Democrat John Kerry (search) accused President Bush (search) on Monday of sending U.S. troops to the "wrong war in the wrong place at the wrong time" and said he'd try to bring them all home in four years. Bush rebuked him for taking "yet another new position" on the war.
Iraq (search) overshadowed the traditional Labor Day kickoff of the fall campaign and its time-honored emphasis on jobs, as Kerry delivered some of his harshest rhetoric against Bush's handling of the war and highlighted its economic costs. The Democrat set, for the first time, a tentative time frame for completing a withdrawal that Republican opponents say is too soon even to begin.
"We want those troops home, and my goal would be to try to get them home in my first term," Kerry said, speaking to a fellow Vietnam War (search) veteran at a campaign stop in Pennsylvania who had asked about a timetable for withdrawal. Bush has not provided a specific timetable for withdrawal.
Bush, campaigning in southeast Missouri, described Kerry's attack as the product of chronic equivocation combined with a shake up of his advisers.
"After voting for the war, but against funding it, after saying he would have voted for the war even knowing everything we know today, my opponent woke up this morning with new campaign advisers and yet another new position," Bush told Missouri voters.
Kerry spoke with former President Clinton (search) in a lengthy phone call during the weekend, hearing advice that he go hard after Bush's record. Clinton White House aides are taking a larger role in the campaign, and Kerry moved longtime adviser John Sasso into a top spot.
On Iraq, "suddenly he's against it again," Bush said. "No matter how many times Senator Kerry changes his mind, it was right for America and it's right for America now that Saddam Hussein is no longer in power."
Both sides sparred over employment, too, in tours of the heartland by the presidential candidates and their running mates covering eight states in all.
Speaking at the Minnesota State Fair, Vice President Dick Cheney declared low taxes are the key to robust employment. Kerry asserted that an employment surge over the last year has been driven by jobs that pay poorly and offer worse benefits and less security than jobs of old.
The Labor Department put out a rosy report on employment, declaring "prospects for job creation remain bright," and noting gains in most sectors in recent months.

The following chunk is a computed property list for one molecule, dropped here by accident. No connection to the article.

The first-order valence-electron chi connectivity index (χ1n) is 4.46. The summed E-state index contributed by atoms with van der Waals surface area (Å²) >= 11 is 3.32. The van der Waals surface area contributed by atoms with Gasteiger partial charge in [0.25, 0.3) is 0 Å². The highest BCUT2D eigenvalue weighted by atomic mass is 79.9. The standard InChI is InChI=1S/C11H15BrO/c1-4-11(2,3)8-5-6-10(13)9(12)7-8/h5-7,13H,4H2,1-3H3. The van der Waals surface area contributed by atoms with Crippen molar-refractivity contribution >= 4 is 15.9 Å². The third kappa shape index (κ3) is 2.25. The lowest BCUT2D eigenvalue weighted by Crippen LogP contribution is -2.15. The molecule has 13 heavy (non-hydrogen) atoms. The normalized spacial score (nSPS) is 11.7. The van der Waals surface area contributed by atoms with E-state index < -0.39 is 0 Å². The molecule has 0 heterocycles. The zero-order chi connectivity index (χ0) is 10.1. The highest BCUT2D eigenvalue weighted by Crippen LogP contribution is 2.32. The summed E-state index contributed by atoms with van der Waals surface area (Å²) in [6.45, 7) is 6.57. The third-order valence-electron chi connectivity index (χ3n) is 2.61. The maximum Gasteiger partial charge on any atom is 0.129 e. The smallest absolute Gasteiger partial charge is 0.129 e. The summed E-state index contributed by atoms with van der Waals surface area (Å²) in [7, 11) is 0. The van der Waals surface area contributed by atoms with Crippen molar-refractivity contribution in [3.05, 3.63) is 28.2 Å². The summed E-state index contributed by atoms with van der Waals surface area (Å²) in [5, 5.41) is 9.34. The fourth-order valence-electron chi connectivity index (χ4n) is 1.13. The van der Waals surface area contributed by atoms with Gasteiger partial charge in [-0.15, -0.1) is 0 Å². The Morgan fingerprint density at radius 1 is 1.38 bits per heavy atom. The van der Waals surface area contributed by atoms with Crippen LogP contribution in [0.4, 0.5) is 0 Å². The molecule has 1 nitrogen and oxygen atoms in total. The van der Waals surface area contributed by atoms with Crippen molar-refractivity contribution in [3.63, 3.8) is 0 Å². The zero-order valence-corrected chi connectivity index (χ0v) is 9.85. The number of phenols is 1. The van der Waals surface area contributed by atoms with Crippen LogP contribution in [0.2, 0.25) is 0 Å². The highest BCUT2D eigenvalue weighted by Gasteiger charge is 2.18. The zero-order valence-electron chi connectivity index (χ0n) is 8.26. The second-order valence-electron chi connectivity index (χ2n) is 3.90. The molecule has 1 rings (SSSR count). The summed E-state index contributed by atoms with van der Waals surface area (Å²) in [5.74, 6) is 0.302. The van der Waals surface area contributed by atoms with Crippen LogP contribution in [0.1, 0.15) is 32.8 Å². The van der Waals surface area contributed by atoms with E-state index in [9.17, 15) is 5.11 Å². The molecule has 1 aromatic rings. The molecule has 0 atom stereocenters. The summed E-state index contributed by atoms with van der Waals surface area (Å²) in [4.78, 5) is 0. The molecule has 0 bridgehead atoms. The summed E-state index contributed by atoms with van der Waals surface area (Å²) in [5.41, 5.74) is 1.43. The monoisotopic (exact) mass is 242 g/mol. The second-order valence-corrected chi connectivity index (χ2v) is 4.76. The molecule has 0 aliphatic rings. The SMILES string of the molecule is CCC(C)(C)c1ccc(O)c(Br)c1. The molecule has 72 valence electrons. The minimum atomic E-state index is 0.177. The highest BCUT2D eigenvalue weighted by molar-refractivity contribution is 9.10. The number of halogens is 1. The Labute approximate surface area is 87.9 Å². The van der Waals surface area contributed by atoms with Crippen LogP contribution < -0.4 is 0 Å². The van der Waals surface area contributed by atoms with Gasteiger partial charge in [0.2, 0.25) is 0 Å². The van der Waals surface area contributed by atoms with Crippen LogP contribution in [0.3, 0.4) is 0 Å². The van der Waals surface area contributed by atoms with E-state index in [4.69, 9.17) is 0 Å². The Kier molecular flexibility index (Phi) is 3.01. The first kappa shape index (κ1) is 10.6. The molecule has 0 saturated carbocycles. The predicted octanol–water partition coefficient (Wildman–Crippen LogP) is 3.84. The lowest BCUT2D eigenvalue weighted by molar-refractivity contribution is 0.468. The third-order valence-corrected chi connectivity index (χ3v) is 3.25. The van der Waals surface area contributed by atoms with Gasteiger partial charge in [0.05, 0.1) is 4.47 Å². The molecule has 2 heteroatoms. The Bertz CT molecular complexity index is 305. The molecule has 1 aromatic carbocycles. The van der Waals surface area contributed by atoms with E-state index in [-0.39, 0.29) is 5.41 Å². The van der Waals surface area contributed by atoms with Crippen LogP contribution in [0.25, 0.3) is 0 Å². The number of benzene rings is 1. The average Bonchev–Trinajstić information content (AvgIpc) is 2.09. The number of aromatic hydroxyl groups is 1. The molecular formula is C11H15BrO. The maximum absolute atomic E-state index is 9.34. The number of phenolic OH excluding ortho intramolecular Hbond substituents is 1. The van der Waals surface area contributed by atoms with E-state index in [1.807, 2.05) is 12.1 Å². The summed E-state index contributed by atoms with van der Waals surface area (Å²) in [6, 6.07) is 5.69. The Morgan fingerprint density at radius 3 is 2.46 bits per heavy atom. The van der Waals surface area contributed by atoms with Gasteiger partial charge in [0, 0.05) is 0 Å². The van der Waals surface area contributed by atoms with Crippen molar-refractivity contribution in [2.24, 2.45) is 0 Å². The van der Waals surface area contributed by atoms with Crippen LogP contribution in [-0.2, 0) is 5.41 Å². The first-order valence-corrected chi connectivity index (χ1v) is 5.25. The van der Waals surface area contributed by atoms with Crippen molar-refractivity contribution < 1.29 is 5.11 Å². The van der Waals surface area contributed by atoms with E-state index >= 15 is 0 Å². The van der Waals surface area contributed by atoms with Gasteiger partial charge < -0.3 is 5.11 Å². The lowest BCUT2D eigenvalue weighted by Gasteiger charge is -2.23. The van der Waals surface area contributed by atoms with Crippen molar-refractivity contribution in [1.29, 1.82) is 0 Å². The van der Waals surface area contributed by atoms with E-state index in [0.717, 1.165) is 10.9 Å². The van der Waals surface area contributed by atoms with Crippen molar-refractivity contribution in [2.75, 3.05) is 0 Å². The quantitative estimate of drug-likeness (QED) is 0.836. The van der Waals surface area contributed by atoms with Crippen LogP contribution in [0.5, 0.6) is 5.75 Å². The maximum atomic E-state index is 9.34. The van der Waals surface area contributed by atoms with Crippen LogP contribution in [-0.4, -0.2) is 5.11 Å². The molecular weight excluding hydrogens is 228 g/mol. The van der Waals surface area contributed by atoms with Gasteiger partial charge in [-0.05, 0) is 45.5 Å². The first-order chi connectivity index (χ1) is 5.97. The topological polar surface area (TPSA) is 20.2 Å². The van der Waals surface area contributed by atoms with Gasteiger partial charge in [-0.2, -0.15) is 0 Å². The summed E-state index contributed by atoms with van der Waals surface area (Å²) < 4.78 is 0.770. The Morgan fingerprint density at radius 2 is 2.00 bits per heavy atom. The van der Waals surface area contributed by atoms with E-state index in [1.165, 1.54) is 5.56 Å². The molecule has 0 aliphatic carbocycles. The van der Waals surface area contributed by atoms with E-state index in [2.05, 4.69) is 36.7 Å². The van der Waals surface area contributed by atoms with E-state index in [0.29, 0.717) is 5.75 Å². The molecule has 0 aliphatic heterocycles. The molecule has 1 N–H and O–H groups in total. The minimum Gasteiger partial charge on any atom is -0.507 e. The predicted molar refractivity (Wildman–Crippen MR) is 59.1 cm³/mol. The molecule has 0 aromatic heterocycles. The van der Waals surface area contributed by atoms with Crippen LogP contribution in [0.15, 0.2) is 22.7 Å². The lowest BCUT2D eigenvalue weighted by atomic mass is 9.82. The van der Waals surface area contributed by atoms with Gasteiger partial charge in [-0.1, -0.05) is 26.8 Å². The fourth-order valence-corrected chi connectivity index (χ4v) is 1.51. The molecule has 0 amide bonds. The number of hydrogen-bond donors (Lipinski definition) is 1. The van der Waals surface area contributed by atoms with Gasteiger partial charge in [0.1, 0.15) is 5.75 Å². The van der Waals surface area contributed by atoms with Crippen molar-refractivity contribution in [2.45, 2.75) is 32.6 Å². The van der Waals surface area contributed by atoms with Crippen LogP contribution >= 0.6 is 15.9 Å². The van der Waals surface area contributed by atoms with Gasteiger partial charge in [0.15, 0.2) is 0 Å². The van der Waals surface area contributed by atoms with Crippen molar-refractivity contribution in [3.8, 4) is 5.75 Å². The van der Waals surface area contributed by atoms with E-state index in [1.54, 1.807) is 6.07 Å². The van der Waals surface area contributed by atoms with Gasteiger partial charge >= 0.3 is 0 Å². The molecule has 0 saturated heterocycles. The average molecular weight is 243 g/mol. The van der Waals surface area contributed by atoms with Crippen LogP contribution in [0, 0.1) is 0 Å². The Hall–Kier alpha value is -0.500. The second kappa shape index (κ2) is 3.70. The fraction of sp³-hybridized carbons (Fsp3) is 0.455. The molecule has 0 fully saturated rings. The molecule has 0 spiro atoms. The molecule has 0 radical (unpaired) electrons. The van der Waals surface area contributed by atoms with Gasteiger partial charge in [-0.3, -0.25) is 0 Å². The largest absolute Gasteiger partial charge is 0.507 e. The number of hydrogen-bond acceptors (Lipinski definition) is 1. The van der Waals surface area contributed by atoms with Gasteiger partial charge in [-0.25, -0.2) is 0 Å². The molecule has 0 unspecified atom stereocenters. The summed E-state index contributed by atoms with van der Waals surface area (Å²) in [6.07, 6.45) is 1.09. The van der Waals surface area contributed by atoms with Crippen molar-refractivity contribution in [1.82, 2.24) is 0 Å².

Bush is struggling to escape the distinction of being the first president since the Depression-era Herbert Hoover to finish a term with job losses. With 1.7 million jobs created over the last year, the economy is still down 913,000 jobs overall since he took office.
With the quantity of jobs rising, Kerry turned to their quality. "If you want four more years of your wages falling ... if you want four more years of losing jobs overseas and replacing them with jobs that pay $9,000 less than the jobs you had before, then you should go vote for George Bush," Kerry said in Pennsylvania.
Kerry cited a study by the liberal Economic Policy Institute from January indicating jobs in growing industries pay $8,848 less on average than jobs in fading industries. One-third of the new jobs are for janitors, fast-food workers and temporary employees, and they are less likely to offer health insurance than other work, his campaign said.
Polls indicate Bush and Kerry are running evenly in four of the states the candidates were visiting Monday — Minnesota, Iowa, Pennsylvania and Ohio. The four offer a combined 58 electoral votes, more than 20 percent of the total needed to win.
Nationally, Bush led Kerry by 7 points — 52 percent to 45 percent — while independent Ralph Nader had 1 percent in a CNN-USA Today-Gallup poll taken over the weekend and released Monday. Bush had 11-point leads in two polls taken last week during and right after the GOP convention.
Kerry stopped in Racine, W.Va., to make common cause with coal miners and to answer, in blistering tones, a visit by Bush on Sunday, when the president said the Democrat's plan to raise taxes on the richest Americans would stifle job growth.
"It all comes down to one letter — W," Kerry said, meaning the initial in George W. Bush. "And the W stands for wrong," he said. "The W stands for wrong choices, wrong judgment, wrong priorities, wrong direction for our country."
Kerry said last month he would try to begin withdrawing troops from Iraq within his first six months in office, conditioning that goal on getting more assistance from other countries. But he's avoided until now laying out a possible end game.
He called the president's coalition in Iraq "the phoniest thing I ever heard" and played up the money spent on Iraq that could have gone to domestic needs.
"This president rushed to war without a plan to win the peace, and he's cost all of you $200 billion that could have gone to schools, could have gone to health care, could have gone to prescription drugs, could have gone to our Social Security," he said.
Cheney, moving on to Iowa, took issue with Kerry's remark about a phony coalition. "Demeaning our allies is an interesting approach for someone seeking the presidency," the vice president told about 500 supporters at a barbecue along the shores of Clear Lake. "They deserve our respect, not insults."